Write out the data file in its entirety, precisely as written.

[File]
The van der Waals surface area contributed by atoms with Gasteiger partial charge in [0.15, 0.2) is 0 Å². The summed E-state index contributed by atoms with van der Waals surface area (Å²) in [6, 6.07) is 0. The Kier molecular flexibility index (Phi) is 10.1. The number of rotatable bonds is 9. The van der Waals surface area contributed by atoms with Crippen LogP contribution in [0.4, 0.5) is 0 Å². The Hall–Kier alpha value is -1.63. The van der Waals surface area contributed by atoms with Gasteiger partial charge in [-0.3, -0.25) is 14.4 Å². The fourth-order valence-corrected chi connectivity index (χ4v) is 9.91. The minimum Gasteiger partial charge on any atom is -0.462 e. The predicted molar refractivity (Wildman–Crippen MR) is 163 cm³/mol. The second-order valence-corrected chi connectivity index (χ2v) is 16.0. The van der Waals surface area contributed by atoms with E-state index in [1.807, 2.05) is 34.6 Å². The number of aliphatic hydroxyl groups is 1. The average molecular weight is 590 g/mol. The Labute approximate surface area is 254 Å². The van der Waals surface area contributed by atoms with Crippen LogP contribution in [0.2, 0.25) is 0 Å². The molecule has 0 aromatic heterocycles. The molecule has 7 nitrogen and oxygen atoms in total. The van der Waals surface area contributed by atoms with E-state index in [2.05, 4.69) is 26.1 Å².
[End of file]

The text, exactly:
The van der Waals surface area contributed by atoms with Gasteiger partial charge in [0.15, 0.2) is 0 Å². The summed E-state index contributed by atoms with van der Waals surface area (Å²) in [6, 6.07) is 0. The Kier molecular flexibility index (Phi) is 10.1. The number of rotatable bonds is 9. The van der Waals surface area contributed by atoms with Crippen LogP contribution in [0.4, 0.5) is 0 Å². The Hall–Kier alpha value is -1.63. The van der Waals surface area contributed by atoms with Gasteiger partial charge in [-0.3, -0.25) is 14.4 Å². The fourth-order valence-corrected chi connectivity index (χ4v) is 9.91. The minimum Gasteiger partial charge on any atom is -0.462 e. The predicted molar refractivity (Wildman–Crippen MR) is 163 cm³/mol. The second-order valence-corrected chi connectivity index (χ2v) is 16.0. The van der Waals surface area contributed by atoms with E-state index in [1.807, 2.05) is 34.6 Å². The number of aliphatic hydroxyl groups is 1. The average molecular weight is 590 g/mol. The Labute approximate surface area is 254 Å². The van der Waals surface area contributed by atoms with Crippen LogP contribution in [0.2, 0.25) is 0 Å². The molecule has 0 aromatic heterocycles. The molecule has 7 nitrogen and oxygen atoms in total. The van der Waals surface area contributed by atoms with E-state index in [2.05, 4.69) is 26.1 Å².